Saturday, March 14, 2015

Wishful Thinking

Medical Trials have gone through decades of improved sophistication and are also extremely expensive to conduct. I would argue that the main reason is patient compliance. Trials often spend time on recruiting and then monitoring patients.

Patients are the most difficult part. They lie. "I do not smoke", "I really did not eat that much", "I take the medications as you told me", "I am dieting every day", "I check my blood sugar", and "I don't drink that much" Son consider this article describing Apple's view of patient self reported data.

In MedCity News they report:

Apple executives envision ResearchKit serving as an aggregator of medical and health data from hundreds of millions of iPhone users worldwide, helping researchers identify and track subjects for their work. That’s a great idea, and would be an even greater idea if Apple follows the open-source model and builds or allows a third party to create an Android version. The company described ResearchKit as a framework to help medical researchers design apps for clinical studies, speeding up data collection on an exponential scale.

The problem is that we do not know whether the information is correct or not. Patients lie to their Physicians, patients lie to themselves. So what are they going to tell their iPhones? Is there some truth meter here?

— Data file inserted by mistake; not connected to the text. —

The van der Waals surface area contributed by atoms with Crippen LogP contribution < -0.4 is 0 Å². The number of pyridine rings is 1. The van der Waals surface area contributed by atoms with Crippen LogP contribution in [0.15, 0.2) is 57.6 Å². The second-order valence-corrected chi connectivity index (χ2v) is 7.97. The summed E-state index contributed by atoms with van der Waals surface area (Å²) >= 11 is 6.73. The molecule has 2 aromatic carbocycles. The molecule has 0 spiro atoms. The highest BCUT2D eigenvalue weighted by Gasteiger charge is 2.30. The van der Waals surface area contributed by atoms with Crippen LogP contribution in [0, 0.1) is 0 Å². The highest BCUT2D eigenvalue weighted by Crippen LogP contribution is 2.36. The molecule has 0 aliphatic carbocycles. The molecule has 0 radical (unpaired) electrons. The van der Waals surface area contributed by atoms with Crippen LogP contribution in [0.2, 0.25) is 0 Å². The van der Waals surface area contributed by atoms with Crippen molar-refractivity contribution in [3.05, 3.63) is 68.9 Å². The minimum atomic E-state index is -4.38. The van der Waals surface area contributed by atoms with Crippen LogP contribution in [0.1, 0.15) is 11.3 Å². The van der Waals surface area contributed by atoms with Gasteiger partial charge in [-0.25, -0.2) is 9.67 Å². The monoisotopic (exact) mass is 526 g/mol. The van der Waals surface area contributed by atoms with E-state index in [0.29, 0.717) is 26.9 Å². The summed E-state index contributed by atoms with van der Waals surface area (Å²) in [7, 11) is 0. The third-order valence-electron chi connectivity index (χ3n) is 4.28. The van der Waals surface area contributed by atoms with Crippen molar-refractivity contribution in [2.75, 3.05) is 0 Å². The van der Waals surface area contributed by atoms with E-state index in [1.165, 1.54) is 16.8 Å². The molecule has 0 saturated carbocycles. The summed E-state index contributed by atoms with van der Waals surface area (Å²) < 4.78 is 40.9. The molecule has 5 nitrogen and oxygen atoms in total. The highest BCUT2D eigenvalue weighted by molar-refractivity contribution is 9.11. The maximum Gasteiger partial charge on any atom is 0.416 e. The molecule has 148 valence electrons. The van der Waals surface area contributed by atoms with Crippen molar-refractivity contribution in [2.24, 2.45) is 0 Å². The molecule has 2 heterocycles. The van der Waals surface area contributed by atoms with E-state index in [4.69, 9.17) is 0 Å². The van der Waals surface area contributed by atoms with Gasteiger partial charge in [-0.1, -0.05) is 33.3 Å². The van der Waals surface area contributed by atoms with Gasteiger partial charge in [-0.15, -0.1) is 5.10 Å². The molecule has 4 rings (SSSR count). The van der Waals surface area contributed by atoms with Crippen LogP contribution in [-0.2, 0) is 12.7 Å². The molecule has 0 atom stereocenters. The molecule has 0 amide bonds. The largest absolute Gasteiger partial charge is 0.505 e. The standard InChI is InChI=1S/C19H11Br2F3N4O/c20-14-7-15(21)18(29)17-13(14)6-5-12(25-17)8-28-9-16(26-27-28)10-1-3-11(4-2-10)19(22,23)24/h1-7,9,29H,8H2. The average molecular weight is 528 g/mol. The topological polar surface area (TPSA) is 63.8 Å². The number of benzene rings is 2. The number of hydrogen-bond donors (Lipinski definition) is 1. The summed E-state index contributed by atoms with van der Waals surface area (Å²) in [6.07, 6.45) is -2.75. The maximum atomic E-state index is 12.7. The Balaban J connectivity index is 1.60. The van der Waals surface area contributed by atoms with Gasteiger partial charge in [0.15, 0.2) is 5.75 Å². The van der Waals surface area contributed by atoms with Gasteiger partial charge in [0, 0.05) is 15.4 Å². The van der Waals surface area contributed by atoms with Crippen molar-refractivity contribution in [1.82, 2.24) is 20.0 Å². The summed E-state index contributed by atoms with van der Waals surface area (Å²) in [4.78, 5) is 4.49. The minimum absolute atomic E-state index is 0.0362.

The article continues:

Medicine is also going toward personalization as genomics grows in popularity and falls in price. Hopefully, someone will develop apps on the ResearchKit platform that helps make sense of the massive amounts of genomic data that sequencing is just starting to generate. According to Williams, ResearchKit will provide academicians and practitioners alike with nearly continuous data flows, not just occasional “snapshots” of information, so they will be able to track patient symptoms more accurately. “But perhaps the most significant challenge is the communication flow,” Williams said. “When you participate in a study, you often don’t hear back until the very end of the study, if at all.”

It is not at all clear how an iPhone and genomics play out, are we placing a sequencer on the iPhone? Doubt it. But as to the  continuous flow of information, if it relies on the patient then it is highly suspect. The purpose of many clinical trials is to take the patient out of the loop specifically because of this fact. Reliance is upon objective measures. Also patient compliance even in a Trial is a challenge.

Thus claims that these technologies are a panacea are at best specious.